So, as the title of this blog post leads you to believe, we have indeed released some new products.  Just in time for the holidays!  I will list these items one at a time, so that I may draw out the suspense.  The first product that I want to tell you about is actually Karamoor's first PRODUCT (not wine).  It is an electronic gift card!  They are so easy too.  All you have to do is choose the amount, enter the payment information, decide if you want to send the gift directly to the person or print it out to wrap it up, and voila!  Done.  Redeeming it couldn't be easier either.  At the point of check out, just enter the code that is sent in the email, and the amount due will be updated to reflect what was applied from the card.  Simple simple.  

In addition to the gift card, we released some of our new vintages!  These wines will be available on our website (through the winery) only and will not be available to our resturant or wholesale accounts for a few months.  You will find 3 new wines on the website.  The first is our 2014 Chardonnay.  The 2014 Chardonnay is really very nice.  It is crisp and lively with a nice mouth feel and a touch of oak.  The full tasting notes on it can be found here:  http://www.karamoorwines.com/product/2014-Chardonnay?pageID=082DD581-AC21-2E53-EFED-FB8173D35439&sortBy=DisplayOrder&maxRows=10&.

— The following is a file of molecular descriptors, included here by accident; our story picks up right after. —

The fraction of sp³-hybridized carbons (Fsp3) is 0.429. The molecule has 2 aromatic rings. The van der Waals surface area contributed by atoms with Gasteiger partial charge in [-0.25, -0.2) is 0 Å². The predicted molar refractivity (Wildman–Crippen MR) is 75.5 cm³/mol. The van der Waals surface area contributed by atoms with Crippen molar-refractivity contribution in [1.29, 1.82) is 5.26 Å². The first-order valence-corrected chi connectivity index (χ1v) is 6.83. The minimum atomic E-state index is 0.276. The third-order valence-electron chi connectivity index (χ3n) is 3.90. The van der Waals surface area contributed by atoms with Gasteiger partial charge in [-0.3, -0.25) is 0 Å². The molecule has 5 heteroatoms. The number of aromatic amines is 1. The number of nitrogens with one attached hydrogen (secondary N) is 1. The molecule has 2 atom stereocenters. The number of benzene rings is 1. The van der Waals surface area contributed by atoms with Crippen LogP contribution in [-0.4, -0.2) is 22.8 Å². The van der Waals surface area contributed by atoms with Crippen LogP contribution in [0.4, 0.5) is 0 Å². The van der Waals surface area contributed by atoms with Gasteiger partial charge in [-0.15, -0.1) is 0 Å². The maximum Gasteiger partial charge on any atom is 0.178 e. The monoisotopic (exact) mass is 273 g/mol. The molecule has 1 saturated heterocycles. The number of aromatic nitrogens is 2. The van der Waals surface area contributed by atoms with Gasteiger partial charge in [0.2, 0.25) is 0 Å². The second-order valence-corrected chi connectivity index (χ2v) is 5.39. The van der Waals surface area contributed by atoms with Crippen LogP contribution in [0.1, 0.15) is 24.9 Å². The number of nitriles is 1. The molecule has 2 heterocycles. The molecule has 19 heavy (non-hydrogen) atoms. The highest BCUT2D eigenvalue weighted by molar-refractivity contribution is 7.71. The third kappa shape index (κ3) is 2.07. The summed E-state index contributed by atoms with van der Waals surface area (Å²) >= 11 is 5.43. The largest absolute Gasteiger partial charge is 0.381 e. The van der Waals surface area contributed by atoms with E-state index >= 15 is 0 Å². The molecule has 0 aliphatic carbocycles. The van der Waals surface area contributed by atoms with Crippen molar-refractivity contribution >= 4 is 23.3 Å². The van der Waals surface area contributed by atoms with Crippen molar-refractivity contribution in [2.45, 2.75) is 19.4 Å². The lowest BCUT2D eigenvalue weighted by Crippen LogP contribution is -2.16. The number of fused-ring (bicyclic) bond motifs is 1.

We also released the 2013 Meritage and the 2013 Cabernet Franc.  The Meritage is velvety.  When we were doing the tasting notes, all I could keep saying was "it's like velvet!"...but like, well-structured velvet with nice tannins.  It obviously has some other really great characteristics, like a nose of dark fruit and dusty leather.  Full tasting notes can be found here:  http://www.karamoorwines.com/product/2013-Meritage?pageID=082DD581-AC21-2E53-EFED-FB8173D35439&sortBy=DisplayOrder&maxRows=10&.  The Cabernet Franc is delicious as always.  You get a nose full of bing cherry and black trumpet mushroom which leads to flavors that are dominated by black cherry.  Those full tasting notes can be found here:  http://www.karamoorwines.com/product/2013-Cabernet-Franc?pageID=082DD581-AC21-2E53-EFED-FB8173D35439&sortBy=DisplayOrder&maxRows=10&.

We are gearing up for what we anticipate to be a busy holiday season!  I will be at the Flourtown liquor store this evening from 4-6PM with their wine specialist, Marianne.  If you have been looking for a good time to sample some Karamoor wines, wait no longer, this is it!  Hopefully you are not busy and I will get to meet you tonight.  If you can't make it, I hope that you all have a safe and happy Halloween!  Until next time...

Time Posted: Oct 30, 2015 at 6:20 AM
Alecia Jankowski
 
August 21, 2015 | Alecia Jankowski

2013 Merlot Tasting Notes and Recipe Suggestions!